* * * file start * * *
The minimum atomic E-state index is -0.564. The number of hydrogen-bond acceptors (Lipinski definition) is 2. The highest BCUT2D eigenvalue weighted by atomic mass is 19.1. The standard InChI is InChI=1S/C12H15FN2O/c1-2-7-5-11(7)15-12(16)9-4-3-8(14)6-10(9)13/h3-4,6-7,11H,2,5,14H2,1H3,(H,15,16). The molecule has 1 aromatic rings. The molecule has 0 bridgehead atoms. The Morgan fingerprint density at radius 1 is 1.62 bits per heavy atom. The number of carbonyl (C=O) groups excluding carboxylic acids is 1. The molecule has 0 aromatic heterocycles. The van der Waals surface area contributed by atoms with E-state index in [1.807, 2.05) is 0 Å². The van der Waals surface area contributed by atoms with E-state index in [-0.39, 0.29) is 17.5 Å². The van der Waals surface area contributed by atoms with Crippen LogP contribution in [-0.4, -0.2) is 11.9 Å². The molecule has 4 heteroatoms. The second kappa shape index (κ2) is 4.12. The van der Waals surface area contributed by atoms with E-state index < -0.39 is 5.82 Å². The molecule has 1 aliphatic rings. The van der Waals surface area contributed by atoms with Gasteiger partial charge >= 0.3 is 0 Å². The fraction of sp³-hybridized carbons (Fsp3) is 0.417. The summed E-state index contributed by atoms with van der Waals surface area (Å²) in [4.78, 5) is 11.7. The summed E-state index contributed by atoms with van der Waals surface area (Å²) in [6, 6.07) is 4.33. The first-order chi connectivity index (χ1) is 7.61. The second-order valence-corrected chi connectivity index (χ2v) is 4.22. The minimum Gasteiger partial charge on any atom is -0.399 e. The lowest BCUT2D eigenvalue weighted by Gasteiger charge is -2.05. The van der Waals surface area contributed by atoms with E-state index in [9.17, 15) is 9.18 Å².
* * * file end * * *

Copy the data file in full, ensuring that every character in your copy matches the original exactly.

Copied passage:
The minimum atomic E-state index is -0.564. The number of hydrogen-bond acceptors (Lipinski definition) is 2. The highest BCUT2D eigenvalue weighted by atomic mass is 19.1. The standard InChI is InChI=1S/C12H15FN2O/c1-2-7-5-11(7)15-12(16)9-4-3-8(14)6-10(9)13/h3-4,6-7,11H,2,5,14H2,1H3,(H,15,16). The molecule has 1 aromatic rings. The molecule has 0 bridgehead atoms. The Morgan fingerprint density at radius 1 is 1.62 bits per heavy atom. The number of carbonyl (C=O) groups excluding carboxylic acids is 1. The molecule has 0 aromatic heterocycles. The van der Waals surface area contributed by atoms with E-state index in [1.807, 2.05) is 0 Å². The van der Waals surface area contributed by atoms with E-state index in [-0.39, 0.29) is 17.5 Å². The van der Waals surface area contributed by atoms with Crippen LogP contribution in [-0.4, -0.2) is 11.9 Å². The molecule has 4 heteroatoms. The second kappa shape index (κ2) is 4.12. The van der Waals surface area contributed by atoms with E-state index < -0.39 is 5.82 Å². The molecule has 1 aliphatic rings. The van der Waals surface area contributed by atoms with Gasteiger partial charge >= 0.3 is 0 Å². The fraction of sp³-hybridized carbons (Fsp3) is 0.417. The summed E-state index contributed by atoms with van der Waals surface area (Å²) in [4.78, 5) is 11.7. The summed E-state index contributed by atoms with van der Waals surface area (Å²) in [6, 6.07) is 4.33. The first-order chi connectivity index (χ1) is 7.61. The second-order valence-corrected chi connectivity index (χ2v) is 4.22. The minimum Gasteiger partial charge on any atom is -0.399 e. The lowest BCUT2D eigenvalue weighted by Gasteiger charge is -2.05. The van der Waals surface area contributed by atoms with E-state index in [9.17, 15) is 9.18 Å².